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When customer service goes from bad to worse

David Taber | June 28, 2013
The root causes of the worst customer service and support problems usually stem from bad decisions and sloppy actions in upstream departments. These poor choices make it all too easy for otherwise-innocent service reps to make a bad situation worse

The second field tech visit occurs on schedule, but this time it's a contractor. He doesn't have the correct address, the correct hardware or the authorization to pull the cable in conduit. In other words, all previous order corrections and site visits were ineffective. After several phone calls, enough expedites and escalations are done so the contractor's allowed to perform the work on the original order.

Root Causes: Incomplete integration of operations and field-tech outsourcing systems.

Net result: About an hour of various service reps' time burned.

Service Activation: What's This Shovelware?
After hardware install, the service requires software setup. The customer must set up a user account and go through some service portal wizards. One step says, "You need to install this package on your PC," but it fails to show what the package contents are, indicate what alternatives are available or provide a link to uninstall instructions. Customer's machine gets several unanticipated-and mainly frivolous-changes.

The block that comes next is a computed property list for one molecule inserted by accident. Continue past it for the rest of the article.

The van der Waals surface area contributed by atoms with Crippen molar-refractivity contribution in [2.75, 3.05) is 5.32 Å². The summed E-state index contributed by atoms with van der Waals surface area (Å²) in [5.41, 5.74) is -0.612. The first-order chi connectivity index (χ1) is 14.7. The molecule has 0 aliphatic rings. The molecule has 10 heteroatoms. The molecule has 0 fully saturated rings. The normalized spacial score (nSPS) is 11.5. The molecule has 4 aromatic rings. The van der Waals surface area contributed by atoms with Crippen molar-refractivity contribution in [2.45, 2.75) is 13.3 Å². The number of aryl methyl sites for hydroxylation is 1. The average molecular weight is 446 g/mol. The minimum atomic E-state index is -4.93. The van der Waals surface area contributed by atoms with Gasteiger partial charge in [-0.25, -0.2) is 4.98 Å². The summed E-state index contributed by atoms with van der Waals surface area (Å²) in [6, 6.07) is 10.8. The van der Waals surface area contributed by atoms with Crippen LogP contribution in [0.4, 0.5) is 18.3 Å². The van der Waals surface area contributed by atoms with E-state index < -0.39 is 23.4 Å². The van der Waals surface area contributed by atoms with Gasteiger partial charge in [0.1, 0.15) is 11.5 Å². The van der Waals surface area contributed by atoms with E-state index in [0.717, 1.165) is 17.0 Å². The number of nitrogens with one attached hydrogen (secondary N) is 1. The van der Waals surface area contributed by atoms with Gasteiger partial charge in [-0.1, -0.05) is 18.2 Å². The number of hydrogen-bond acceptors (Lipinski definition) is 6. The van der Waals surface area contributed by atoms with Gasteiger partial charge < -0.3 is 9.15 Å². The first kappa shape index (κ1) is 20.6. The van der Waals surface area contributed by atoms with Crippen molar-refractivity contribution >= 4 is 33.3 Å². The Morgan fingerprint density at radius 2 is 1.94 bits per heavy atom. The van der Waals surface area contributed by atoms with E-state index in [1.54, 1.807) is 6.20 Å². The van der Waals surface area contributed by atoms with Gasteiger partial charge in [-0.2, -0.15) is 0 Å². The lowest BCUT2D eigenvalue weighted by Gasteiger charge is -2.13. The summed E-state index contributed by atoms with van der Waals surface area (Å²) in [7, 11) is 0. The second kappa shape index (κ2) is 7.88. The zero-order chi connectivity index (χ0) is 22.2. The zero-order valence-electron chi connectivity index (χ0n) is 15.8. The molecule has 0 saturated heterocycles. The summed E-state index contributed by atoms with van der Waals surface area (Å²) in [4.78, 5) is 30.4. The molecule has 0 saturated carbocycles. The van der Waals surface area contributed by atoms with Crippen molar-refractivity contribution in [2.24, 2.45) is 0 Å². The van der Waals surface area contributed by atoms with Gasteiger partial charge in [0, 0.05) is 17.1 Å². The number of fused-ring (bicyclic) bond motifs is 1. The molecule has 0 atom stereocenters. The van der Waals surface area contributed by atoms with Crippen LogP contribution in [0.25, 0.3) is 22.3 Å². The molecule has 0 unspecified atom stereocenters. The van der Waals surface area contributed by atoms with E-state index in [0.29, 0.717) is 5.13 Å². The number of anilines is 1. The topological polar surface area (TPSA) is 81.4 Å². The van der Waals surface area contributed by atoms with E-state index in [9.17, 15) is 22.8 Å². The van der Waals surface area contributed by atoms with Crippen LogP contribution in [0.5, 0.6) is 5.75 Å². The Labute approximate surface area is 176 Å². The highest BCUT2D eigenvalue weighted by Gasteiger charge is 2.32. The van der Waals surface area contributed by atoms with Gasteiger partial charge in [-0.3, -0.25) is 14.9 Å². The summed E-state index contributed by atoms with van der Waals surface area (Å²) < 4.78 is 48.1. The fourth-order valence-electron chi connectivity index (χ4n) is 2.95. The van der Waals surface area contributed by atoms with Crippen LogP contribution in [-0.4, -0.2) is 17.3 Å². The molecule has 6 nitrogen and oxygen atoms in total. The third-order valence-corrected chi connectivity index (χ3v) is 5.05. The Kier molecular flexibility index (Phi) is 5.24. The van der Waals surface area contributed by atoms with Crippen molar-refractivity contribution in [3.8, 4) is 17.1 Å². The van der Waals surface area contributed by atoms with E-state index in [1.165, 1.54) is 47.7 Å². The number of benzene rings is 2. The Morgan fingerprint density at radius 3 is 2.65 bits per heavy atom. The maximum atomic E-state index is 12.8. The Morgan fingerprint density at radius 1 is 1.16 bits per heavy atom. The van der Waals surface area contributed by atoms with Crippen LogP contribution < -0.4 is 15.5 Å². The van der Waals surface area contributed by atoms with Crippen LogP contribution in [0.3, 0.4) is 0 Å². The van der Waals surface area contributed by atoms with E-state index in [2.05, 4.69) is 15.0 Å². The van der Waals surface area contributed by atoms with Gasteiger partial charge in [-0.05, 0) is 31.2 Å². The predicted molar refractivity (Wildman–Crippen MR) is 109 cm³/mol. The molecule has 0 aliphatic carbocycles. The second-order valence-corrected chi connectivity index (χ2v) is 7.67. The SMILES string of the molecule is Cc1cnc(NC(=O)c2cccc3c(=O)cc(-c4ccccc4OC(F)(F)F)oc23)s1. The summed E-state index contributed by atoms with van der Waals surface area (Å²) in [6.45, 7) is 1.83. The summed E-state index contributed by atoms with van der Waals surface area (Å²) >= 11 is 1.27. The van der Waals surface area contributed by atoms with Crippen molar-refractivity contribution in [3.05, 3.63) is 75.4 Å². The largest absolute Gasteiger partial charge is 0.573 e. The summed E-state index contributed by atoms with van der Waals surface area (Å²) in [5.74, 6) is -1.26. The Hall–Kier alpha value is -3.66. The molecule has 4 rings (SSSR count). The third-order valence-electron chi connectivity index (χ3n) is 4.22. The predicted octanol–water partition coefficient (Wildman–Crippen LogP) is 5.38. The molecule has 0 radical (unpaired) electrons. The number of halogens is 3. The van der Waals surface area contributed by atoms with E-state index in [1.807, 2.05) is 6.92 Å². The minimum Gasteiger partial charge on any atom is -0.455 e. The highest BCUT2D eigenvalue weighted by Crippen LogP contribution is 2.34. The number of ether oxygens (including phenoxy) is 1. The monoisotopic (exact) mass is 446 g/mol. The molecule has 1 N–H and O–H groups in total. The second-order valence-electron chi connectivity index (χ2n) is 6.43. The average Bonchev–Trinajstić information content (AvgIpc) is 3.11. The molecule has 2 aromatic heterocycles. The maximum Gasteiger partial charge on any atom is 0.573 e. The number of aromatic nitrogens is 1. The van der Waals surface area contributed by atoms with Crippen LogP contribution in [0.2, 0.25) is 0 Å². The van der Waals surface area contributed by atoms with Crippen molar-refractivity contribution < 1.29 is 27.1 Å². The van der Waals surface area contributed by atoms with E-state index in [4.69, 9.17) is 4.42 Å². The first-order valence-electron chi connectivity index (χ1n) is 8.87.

Root Causes: Marketing and support are cute with "added value" but pay little heed to desires of power users.

Net result: More calls to customer support to remove shovelware.

The Bottom Line: Bad Systems Waste Everyone's Time

This customer order was a promotional special, so it presumably offered less profit than normal service. But the cost to the cable company was more than that, as this single order wasted six hours of service rep time, as well as one service visit that was little more than a "truck roll." All because of false economies in integration, business process work and usability testing.

The indirect cost on top of it all was one irate customer. The onboarding processes contained so many break points that customer diligence, not company follow-through, was the only way to actually complete the order. Wasting customer's time might be acceptable for a bleeding-edge product, but it's absurd for support of a commodity service such as basic residential cable with ISP access.

 

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